ReBorn was created to drive change and to have a positive and much needed impact on the homewares industry. Purpose has never been a secondary element that needed adding onto the business.
What barriers have you faced in realising your entrepreneurial ambitions?
The business is capital intensive due to tooling and materials involved, so securing finance was the key challenge to launching ReBorn and to delivering a brand and product that realised our sustainable ambition without compromising on the quality of our products.
How can we make entrepreneurship more accessible in the UK?
Two things would help: education and tax.
Entrepreneurship is a skill that can and should be taught – and it should reach people from all social demographics. We need a wide variety of hands-on courses for founders to road test and develop ideas. So much of education policy is focused on the young, or is heavily academic though courses such as the Open University or MBAs, some of which can be very expensive. Many of the best entrepreneurs are well into their careers or family lives, and can bring their experience to exciting new segments. Accelerator schemes like the ones Virgin offer are a fantastic way to fill some of that gap. So much more could be done to help educate and empower start-ups from all parts of our society.
In relation to tax… SEIS/EIS is a truly amazing scheme. In addition to this, it would help to reduce taxes on jobs (NI & lower bands of income tax), and reduce taxes and barriers with Europe. Specifically in relation to climate entrepreneurship, I’d love to see a more progressive taxation system that targets uses of fossil fuels, carbon emissions and waste generators.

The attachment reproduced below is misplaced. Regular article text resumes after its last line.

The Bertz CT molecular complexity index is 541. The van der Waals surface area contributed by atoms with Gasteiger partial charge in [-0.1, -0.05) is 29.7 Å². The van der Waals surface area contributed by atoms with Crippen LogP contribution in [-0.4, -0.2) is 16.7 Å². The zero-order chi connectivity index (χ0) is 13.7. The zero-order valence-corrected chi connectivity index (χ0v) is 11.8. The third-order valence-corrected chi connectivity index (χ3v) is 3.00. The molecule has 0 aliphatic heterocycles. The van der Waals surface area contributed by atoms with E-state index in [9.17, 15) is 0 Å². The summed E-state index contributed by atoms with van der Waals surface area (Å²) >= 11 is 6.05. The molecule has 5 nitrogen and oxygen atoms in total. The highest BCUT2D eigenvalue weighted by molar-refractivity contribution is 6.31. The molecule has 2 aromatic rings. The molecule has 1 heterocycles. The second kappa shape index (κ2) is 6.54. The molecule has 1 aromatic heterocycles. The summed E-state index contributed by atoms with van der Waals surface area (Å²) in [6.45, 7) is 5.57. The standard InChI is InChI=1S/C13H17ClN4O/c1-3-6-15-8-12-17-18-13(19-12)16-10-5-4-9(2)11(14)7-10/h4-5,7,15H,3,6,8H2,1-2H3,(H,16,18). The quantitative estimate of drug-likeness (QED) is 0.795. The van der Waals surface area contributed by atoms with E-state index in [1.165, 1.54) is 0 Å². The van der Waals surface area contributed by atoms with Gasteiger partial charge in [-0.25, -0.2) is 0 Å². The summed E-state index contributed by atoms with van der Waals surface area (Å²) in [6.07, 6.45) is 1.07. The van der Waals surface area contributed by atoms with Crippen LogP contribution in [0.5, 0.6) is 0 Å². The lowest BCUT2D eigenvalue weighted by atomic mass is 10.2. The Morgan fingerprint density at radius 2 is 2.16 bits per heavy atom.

What one piece of advice would you give other founders or future founders?
One of the best things about being a founder is that you can choose the people you work with – and build an organisation around their unique talents and resources.
So my advice for other founders would be to think hard about your network: who are the people and businesses that will help you succeed and where are the gaps in your capability that need filling. Keep asking for recommendations and suggestions until you fill those gaps!
And finally, a more personal question! What’s your daily routine and the rules you’re living by at the moment?
Most days I will either cycle or walk the dog first thing in the morning – to get fresh air, exercise and to engage positively with other people. My family and friends give me such joy, so I always try to have dates in the diary to look forward to with them, and I generally try to treasure and celebrate each day as a gift on this beautiful planet.
Brian Walmsley is the CEO and founder of Reborn (reborn.homes).
Virgin StartUp is the not-for-profit home of entrepreneurship at the Virgin Group, helping early-stage founders start, fund and scale the businesses they’re passionate. Its Collective Impact programme is an investment-readiness accelerator specifically for UK startups that want to have a positive impact in the world and are raising investment for the first time. In 2022, 24 founders completed the seven-week programme and raised £4M.